The International Covenant on Economic, Social and Cultural Rights was adopted by the United National General Assembly on December 16 ,1966. Article 13 address the right to education, Article 15 addresses the right to take part in cultural life, and Article 15 recognizes of the right of everyone "to benefit from the protection of the moral and material interests resulting from any scientific, literary or artistic productions of which he is the author"
Article 27 of the UN Declaration of Human Rights states,
“Everyone has a right to the protection of the moral and material interests resulting from any scientific, literary or artistic production of which he is the author.”
The World Trade Organization (WTO) is the only international agency overseeing international trade. The WTO came into being in 1995 as the successor to the General Agreement on Tariffs and Trade (GATT) which was created in 1948 in the aftermath of the Second World War. The GATT as part of the Bretton Woods Agreements that also established the World Bank and the International Monetary Fund. Its creators viewed international trade as a way to stimulate economic growth and as a means to achieve international peace and co-operation.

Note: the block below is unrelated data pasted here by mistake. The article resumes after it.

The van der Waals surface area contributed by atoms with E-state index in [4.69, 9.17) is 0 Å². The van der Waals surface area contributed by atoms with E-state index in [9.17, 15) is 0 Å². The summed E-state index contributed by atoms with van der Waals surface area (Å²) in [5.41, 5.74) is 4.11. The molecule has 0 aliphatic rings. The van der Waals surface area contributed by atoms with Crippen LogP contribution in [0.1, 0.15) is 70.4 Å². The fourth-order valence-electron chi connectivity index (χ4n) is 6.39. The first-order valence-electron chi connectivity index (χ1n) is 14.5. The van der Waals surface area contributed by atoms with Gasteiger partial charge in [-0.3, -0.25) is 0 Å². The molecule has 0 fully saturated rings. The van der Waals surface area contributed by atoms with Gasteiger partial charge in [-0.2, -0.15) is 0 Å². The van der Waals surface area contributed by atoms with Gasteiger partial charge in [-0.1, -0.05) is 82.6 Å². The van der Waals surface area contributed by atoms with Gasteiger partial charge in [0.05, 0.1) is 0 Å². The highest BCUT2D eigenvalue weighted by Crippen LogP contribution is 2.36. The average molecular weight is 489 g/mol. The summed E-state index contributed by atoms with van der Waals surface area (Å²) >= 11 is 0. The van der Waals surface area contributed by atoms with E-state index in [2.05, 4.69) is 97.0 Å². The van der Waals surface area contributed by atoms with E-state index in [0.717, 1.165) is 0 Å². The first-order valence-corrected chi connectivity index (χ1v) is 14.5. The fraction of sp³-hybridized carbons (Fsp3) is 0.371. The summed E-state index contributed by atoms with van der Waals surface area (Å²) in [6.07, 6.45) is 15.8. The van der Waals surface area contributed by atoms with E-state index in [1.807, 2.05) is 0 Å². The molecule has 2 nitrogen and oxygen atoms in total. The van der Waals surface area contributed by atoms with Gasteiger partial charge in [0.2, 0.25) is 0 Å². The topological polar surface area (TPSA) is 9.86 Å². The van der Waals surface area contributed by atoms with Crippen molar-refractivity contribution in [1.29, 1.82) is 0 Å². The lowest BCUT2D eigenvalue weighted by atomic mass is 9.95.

The WTO is responsible for administering dozens of international trade agreements and declarations which are specific to certain areas of commerce, from agriculture to copyright protection. In addition, the WTO operates as a forum for trade negotiations, monitors national trade policies and handles trade disputes.
The GATT operated on the basis of "trade rounds", a prolonged series of meetings which sought resolution on a given number of problems. A trade round was a "package" approach to trade negotiations which favoured an issue-by-issue agenda. The first GATT Round resulted in 45,000 trade concessions affecting approximately one fifth of world's trade.